EXAMPLE: Many families that started out on the Oregon Trail did not finish it intact; disease, accidents, starvation, wild animals, and attacks placed a huge hardship on early pioneers. We have no idea the dangers they faced and yet they did in order to find a new life in a new land. One of their favorite hymns they sang around campfires was On Jordan’s Stormy Banks I Stand and yet nowadays many refuse to come to the land that is fairer than day and a relationship with Jesus Christ. Hardship for us is misplacing our cell phone, not having free Wi-Fi or a fast food restaurant every 25 feet. Here in Matthew we discover that following Jesus requires hardship!

In our lives we can begin to place the improper focus on things that may not matter as far as eternity is concerned. Friends, jobs, school, finances, or even family can blur our vision as to what truly matters in life especially where it concerns following Jesus. In the second example we discover…

II. Following Jesus requires knowing what is vital in life! (Vv. 21-22)

Another disciple said to him, “Lord, first let me go and bury my father.” But Jesus told him, “Follow me, and let the dead bury their own dead.”

  1. At first glance we might think Jesus was uncaring in his next response to the second man but he was not. The wording in the original language teaches us what is happening here. We often get so caught up in this life we forget there is another one waiting for us. Our world has become so cynical that there are those who try to ignore life after death. Jesus made no illusions to the fact that once you pass from this existence you will either be in the presence of God or separated from him for eternity. Jesus absolutely knew what he was talking about because he is God! Matthew related that “Another disciple said to him, ‘Lord, first let me go and bury my father.’” Luke tells us it was just “another man” and not one of the inner twelve so here disciple is used for a close follower. And like I said before we tend to forget that there is more to life than just this life! When Peter complained that he and his fellow disciples had “left everything” to follow Jesus, he told Peter, “I tell you the truth, at the renewal of all things, when the Son of Man sits on his glorious throne, you who have followed me will also sit on twelve thrones, judging the twelve tribes of Israel.” However this promise of a wonderful future was not just reserved for the inner twelve disciples! Jesus continued by relating, “And everyone who has left houses or brothers or sisters or father or mother or children or fields for my sake will receive a hundred times as much and will inherit eternal life.” Now Jesus is not teaching some name-it-and-claim-it heresy but rather that there is more to living for him than we know. If we follow him we will be wonderfully rewarded. In fact Paul would write, “No eye has seen, no ear has heard, no mind has conceived what God has prepared for those who love him! (1 Corinthians 2:9 NIV)” Matthew related therefore, “Follow me, and let the dead bury their own dead.” Jesus wasn’t uncaring but the man wanted to go back home and wait until his father got older, he buried him, and then he would follow Jesus! Jesus desires you make the decision to follow him today, not later. Paul would state that “now is the time of God’s favor, now is the day of salvation! (2 Corinthians 6:2 NIV)” Make no mistake that following Jesus requires knowing what is vital in life!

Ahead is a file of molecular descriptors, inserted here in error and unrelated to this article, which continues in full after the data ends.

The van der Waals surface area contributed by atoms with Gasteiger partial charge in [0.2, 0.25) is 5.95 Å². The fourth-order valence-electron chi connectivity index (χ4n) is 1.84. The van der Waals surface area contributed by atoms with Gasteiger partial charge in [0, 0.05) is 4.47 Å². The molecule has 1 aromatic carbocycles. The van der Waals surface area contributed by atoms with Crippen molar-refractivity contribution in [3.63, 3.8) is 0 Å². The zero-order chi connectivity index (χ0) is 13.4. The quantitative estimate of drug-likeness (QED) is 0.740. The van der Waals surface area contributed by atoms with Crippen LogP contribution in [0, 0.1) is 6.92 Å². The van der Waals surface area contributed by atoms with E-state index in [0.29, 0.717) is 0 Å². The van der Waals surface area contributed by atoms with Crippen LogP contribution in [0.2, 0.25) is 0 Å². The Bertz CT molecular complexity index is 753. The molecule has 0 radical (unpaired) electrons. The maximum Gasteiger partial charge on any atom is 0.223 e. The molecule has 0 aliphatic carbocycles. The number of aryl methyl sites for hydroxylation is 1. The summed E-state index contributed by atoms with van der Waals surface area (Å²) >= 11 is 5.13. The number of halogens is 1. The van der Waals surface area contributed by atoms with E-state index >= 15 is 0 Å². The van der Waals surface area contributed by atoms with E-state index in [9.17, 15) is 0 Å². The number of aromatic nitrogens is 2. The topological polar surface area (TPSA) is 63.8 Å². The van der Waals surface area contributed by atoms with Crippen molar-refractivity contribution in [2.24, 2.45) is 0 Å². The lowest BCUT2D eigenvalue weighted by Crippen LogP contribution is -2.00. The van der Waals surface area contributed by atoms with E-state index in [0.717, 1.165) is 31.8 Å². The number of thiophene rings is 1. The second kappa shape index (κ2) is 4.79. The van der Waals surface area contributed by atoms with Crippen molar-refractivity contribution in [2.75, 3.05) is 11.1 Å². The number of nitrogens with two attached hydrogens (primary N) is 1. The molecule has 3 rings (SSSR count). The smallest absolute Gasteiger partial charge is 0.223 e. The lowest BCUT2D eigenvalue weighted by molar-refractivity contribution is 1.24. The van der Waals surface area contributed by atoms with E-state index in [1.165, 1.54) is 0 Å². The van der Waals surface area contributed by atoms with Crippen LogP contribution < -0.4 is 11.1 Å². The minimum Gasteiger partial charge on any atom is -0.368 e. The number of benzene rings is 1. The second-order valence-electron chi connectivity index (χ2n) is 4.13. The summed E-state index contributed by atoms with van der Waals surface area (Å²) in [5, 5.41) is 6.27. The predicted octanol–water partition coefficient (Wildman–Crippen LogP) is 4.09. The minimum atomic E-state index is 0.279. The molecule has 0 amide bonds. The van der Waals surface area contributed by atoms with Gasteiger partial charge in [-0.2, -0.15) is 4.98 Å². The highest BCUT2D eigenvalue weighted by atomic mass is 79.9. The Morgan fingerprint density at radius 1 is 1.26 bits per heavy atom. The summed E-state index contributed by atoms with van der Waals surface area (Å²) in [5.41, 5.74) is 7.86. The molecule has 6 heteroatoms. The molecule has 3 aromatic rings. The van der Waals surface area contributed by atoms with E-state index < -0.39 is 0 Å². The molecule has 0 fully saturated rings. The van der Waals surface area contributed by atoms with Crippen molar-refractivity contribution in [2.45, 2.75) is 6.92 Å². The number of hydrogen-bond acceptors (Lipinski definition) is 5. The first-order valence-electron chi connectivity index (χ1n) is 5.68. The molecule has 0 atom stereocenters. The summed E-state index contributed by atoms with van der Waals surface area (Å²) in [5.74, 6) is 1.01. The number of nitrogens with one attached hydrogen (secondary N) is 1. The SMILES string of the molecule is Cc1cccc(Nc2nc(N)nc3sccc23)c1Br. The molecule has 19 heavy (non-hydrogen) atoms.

EXAMPLE: What we consider vital in life is far different than what was considered essential when I was a child. Children can live without cell phones, video games, or the latest clothing fad. In Walt Disney’s classic The Jungle Book based on Kipling’s book of the same title the bear Baloo sings a song called The Bare Necessities in which he encourages his young protégée to go after the simple bare necessities of life. Baloo finds everything he needs from the forest around him. We live in a time when even the poorest among us has more than most of the rest of the world. Following Jesus requires knowing what is vital in life!